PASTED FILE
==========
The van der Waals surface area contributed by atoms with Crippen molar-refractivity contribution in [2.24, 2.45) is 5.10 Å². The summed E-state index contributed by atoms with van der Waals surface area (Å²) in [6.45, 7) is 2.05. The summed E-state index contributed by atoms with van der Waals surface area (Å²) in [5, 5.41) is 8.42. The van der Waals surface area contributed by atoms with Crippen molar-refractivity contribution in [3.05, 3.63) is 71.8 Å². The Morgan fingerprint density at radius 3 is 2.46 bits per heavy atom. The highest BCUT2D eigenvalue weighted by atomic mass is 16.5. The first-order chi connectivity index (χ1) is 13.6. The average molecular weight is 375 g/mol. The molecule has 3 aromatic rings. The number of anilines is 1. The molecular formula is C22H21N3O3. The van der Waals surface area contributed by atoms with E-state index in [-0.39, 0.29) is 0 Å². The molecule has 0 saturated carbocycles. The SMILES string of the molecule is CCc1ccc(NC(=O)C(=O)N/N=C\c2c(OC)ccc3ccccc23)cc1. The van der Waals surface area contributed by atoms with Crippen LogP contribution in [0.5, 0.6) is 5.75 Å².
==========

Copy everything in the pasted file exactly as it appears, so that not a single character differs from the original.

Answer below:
The van der Waals surface area contributed by atoms with Crippen molar-refractivity contribution in [2.24, 2.45) is 5.10 Å². The summed E-state index contributed by atoms with van der Waals surface area (Å²) in [6.45, 7) is 2.05. The summed E-state index contributed by atoms with van der Waals surface area (Å²) in [5, 5.41) is 8.42. The van der Waals surface area contributed by atoms with Crippen molar-refractivity contribution in [3.05, 3.63) is 71.8 Å². The Morgan fingerprint density at radius 3 is 2.46 bits per heavy atom. The highest BCUT2D eigenvalue weighted by atomic mass is 16.5. The first-order chi connectivity index (χ1) is 13.6. The average molecular weight is 375 g/mol. The molecule has 3 aromatic rings. The number of anilines is 1. The molecular formula is C22H21N3O3. The van der Waals surface area contributed by atoms with E-state index in [-0.39, 0.29) is 0 Å². The molecule has 0 saturated carbocycles. The SMILES string of the molecule is CCc1ccc(NC(=O)C(=O)N/N=C\c2c(OC)ccc3ccccc23)cc1. The van der Waals surface area contributed by atoms with Crippen LogP contribution in [0.5, 0.6) is 5.75 Å².